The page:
Good morning from a foggy Hanson Island! After the mild turbulence of July, I have finally landed on the Johnstone Strait and can now pick up this story where it left off. I’m assuming that folks joining me here are friends or family just looking to keep tabs. On the chance that you’re tuning in and are unfamiliar with OrcaLab and how I ended up here, welcome to my corner of the internet. I thought I should take a moment to properly introduce myself and this project.
OrcaLab is a land based bioacoustic field station located in the Johnstone Strait region, situated in the middle of core summer habitat for the Northern Resident orca population and many humpback whales. The primary goal of the lab is to record cetacean vocalizations that are picked up by a network of hydrophones to monitor whale activity in order to better understand pod-specific dialects and the broader concept of acoustic ecology. The lab was also featured in the recent documentary Sonic Sea, which explored the growing concern of underwater noise pollution and it’s impact on the whales’ communication and foraging (more on that later). You can see what I see, and follow the action in live-time on the lab’s five remote cameras at Explore.org
I joined the OrcaLab crew last summer after completing my degree in Environment (conservation biology) at McGill U, looking to start a career in marine ecology. Growing up on the east coast I have always had an affinity for the quieter, less developed ‘raincoast’ of the Pacific Northwest, which could be described by the German word Fernweh, that roughly translates to mean being homesick for a place you’ve never been.
2015 was the year of the whale. Following the field season here, I headed back home to New England for a research internship with Whale & Dolphin Conservation where I enjoyed the immense privilege of spending my days with humpback whales on the Stellwagen Bank.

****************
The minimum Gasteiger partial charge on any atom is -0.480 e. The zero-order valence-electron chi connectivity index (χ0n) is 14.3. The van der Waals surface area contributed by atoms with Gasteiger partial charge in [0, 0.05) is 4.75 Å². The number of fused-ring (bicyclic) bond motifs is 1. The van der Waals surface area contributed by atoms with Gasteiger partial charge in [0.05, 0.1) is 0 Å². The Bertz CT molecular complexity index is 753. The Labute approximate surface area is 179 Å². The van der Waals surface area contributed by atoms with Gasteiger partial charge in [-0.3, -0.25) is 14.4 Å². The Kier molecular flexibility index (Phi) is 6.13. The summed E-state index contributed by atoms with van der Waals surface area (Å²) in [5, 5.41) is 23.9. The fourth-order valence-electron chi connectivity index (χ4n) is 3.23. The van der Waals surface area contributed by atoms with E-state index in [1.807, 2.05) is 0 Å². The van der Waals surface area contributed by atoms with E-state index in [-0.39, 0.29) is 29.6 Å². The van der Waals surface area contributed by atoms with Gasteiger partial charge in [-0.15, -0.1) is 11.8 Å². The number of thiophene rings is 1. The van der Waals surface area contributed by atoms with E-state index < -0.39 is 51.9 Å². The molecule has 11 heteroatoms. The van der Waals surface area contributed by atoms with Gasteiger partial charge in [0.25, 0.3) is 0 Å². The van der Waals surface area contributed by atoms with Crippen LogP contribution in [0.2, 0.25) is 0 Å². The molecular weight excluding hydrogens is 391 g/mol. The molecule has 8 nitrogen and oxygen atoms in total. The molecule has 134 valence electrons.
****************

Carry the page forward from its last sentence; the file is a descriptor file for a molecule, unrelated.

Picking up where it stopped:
I was also afforded the opportunity to work alongside some incredibly talented and passionate people while developing content for a campaign to revise the legal critical habitat designation for the Southern Resident orcas. After navigating the ins and outs of the whale conservation world, I’m approaching my second season at the Lab with a slightly more refined perspective, and a more thorough understanding of how their data collection fits into the broader context of science and policy.
It’s been said before in a research context that stories are data with a soul. Before we get any further, I have to admit something: I have always wanted to be a writer. I have always been intrigued by the idea that through telling stories and sharing insight, I could have the power to broaden perspectives of people I’ve never met and to adjust how people see the world. To want to be a writer seems like a self-indulgent thing to say out loud. You can always count on Thoreau for some good insight, and as he put it, “how vain it is to sit down to write when you have not yet stood up to live”. Maybe I haven’t stood up, as he put it, but I did show up to help, and I think that’s enough to go on for now. I’m using this blog as a platform to pin experience to paper if only for myself, mostly because for too long I hadn’t; anything I wrote would inevitably come across as superficial or imperfect in some way. I’ve put my own insecurities aside for the time being to tell a story here, one that I believe is worth sharing.